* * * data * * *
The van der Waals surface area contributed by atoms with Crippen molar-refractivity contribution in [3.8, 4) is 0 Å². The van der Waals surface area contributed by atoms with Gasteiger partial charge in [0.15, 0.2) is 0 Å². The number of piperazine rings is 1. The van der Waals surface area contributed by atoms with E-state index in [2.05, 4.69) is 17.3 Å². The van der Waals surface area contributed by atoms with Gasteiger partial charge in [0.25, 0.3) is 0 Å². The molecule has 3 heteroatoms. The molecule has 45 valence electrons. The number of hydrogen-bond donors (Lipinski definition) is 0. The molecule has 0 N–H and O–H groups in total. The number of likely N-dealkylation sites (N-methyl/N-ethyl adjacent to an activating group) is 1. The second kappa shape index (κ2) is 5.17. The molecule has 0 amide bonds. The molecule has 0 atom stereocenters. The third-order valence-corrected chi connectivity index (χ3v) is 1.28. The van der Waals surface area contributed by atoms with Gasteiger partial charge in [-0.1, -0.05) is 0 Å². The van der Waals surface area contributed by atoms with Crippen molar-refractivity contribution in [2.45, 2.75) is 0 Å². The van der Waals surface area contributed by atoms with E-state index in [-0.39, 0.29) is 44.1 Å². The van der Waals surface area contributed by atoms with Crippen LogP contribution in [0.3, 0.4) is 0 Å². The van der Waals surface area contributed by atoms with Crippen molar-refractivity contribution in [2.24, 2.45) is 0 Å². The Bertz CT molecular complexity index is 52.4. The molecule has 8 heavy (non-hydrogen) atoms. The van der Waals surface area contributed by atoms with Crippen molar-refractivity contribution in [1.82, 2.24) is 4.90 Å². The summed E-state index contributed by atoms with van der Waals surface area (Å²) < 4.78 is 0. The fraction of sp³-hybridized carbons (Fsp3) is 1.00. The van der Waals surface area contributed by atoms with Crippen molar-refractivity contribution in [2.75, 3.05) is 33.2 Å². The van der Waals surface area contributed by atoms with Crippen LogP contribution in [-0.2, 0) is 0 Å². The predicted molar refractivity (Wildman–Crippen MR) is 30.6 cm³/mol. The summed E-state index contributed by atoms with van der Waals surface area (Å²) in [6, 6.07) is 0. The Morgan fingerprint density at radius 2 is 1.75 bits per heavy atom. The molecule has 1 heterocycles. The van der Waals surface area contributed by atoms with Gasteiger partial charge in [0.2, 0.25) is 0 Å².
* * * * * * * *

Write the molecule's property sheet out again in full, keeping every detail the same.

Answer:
The van der Waals surface area contributed by atoms with Crippen molar-refractivity contribution in [3.8, 4) is 0 Å². The van der Waals surface area contributed by atoms with Gasteiger partial charge in [0.15, 0.2) is 0 Å². The number of piperazine rings is 1. The van der Waals surface area contributed by atoms with E-state index in [2.05, 4.69) is 17.3 Å². The van der Waals surface area contributed by atoms with Gasteiger partial charge in [0.25, 0.3) is 0 Å². The molecule has 3 heteroatoms. The molecule has 45 valence electrons. The number of hydrogen-bond donors (Lipinski definition) is 0. The molecule has 0 N–H and O–H groups in total. The number of likely N-dealkylation sites (N-methyl/N-ethyl adjacent to an activating group) is 1. The second kappa shape index (κ2) is 5.17. The molecule has 0 amide bonds. The molecule has 0 atom stereocenters. The third-order valence-corrected chi connectivity index (χ3v) is 1.28. The van der Waals surface area contributed by atoms with Gasteiger partial charge in [-0.1, -0.05) is 0 Å². The van der Waals surface area contributed by atoms with Crippen molar-refractivity contribution in [2.45, 2.75) is 0 Å². The van der Waals surface area contributed by atoms with E-state index in [-0.39, 0.29) is 44.1 Å². The van der Waals surface area contributed by atoms with Crippen LogP contribution in [0.3, 0.4) is 0 Å². The van der Waals surface area contributed by atoms with Crippen molar-refractivity contribution in [2.24, 2.45) is 0 Å². The Bertz CT molecular complexity index is 52.4. The molecule has 8 heavy (non-hydrogen) atoms. The van der Waals surface area contributed by atoms with Crippen molar-refractivity contribution in [1.82, 2.24) is 4.90 Å². The summed E-state index contributed by atoms with van der Waals surface area (Å²) < 4.78 is 0. The fraction of sp³-hybridized carbons (Fsp3) is 1.00. The van der Waals surface area contributed by atoms with Crippen molar-refractivity contribution in [2.75, 3.05) is 33.2 Å². The van der Waals surface area contributed by atoms with Crippen LogP contribution in [-0.2, 0) is 0 Å². The predicted molar refractivity (Wildman–Crippen MR) is 30.6 cm³/mol. The summed E-state index contributed by atoms with van der Waals surface area (Å²) in [6, 6.07) is 0. The Morgan fingerprint density at radius 2 is 1.75 bits per heavy atom. The molecule has 1 heterocycles. The van der Waals surface area contributed by atoms with Gasteiger partial charge in [0.2, 0.25) is 0 Å².